Will people use the Go Between Bridge?

According to our Lord Mayor Campbell Newman, the Go Between Bridge promises to shave 7-10 minutes off a peak-hour trip between Brisbane’s sporting centre of Milton and its cultural centre in South Brisbane & West End.  In December last year, Mr Newman highlighted (Courier-Mail, 3 December 2009):

The convenience of coming across the bridge, straight off Hale Street, into South Brisbane, saving 7-10 minutes on journeys in peak hour – those are the projections.

Whether you’re willing to pay the toll of $2.70 depends on what those 7-10 minutes are worth to you.

We can get a rough idea of what 7-10 minutes are worth to the average Queenslander by looking at how much the average Queenslander trades his or her time for each working day.  Average annual full-time earnings in Queensland are around $64,000 (based on ABS Average Weekly Earnings data).  Assuming our average Queenslander works an average of 40 hours per week for 48 weeks of the year (a total of 1,920 hours per year),  this means they are trading each hour they work for around $33 (i.e., $64,000/1,920).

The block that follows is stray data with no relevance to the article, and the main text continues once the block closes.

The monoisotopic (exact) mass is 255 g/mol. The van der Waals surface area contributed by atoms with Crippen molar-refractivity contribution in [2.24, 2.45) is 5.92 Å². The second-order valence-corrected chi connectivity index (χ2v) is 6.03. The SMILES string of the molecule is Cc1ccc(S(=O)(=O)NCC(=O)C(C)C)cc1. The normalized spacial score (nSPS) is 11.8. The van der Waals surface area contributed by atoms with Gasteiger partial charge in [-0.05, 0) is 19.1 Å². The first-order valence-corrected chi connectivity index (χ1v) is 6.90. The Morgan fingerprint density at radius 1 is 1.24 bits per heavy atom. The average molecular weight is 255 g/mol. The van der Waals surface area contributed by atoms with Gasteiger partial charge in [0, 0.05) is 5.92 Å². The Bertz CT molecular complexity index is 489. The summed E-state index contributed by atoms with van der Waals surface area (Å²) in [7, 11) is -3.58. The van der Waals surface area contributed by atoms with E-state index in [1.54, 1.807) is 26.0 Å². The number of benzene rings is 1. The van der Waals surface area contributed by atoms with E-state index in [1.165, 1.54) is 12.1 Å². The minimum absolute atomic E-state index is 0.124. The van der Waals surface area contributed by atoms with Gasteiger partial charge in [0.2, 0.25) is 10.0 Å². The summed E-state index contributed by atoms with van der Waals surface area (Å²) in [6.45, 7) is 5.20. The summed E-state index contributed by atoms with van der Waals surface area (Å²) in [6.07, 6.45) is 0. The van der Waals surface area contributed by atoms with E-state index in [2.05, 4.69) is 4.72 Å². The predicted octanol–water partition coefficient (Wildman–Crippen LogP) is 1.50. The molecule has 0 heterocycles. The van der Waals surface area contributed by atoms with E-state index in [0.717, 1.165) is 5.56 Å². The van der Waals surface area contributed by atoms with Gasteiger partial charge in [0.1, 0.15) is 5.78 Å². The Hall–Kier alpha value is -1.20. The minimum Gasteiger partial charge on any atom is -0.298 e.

So one minute of our average Queenslander’s time is worth around 55 cents to them.  Our average Queenslander would thus pay $3.85 to save 7 minutes and $5.50 to save 10 minutes.  This means the $2.70 toll doesn’t appear prohibitive after all, at least in peak hour.

Let’s apply what economists call break-even analysis, and ask what is the minimum amount of time our average Queenslander would need to save (the break-even time saving) to be willing to pay the $2.70 toll?  That would be the value of the toll ($2.70) divided by the value of time to our average Queenslander ($0.55/minute).  That is, the break-even time saving is around 5 minutes.

So whether our average Queenslander will use the Bridge will depend on whether the Bridge saves him or her at least 5 minutes of travel time.  Given the William Jolly Bridge is only a short distance along from the Go Between Bridge, some people may question this possibility, particularly in non-peak periods.

Based on this quick-and-dirty analysis for a hypothetical average Queenslander, my best guess is that the Bridge will be reasonably well used during peak hours and avoided during non-peak hours.  I’m hoping the Council has tested this scenario, and the financials still stack up.  We will know soon enough.

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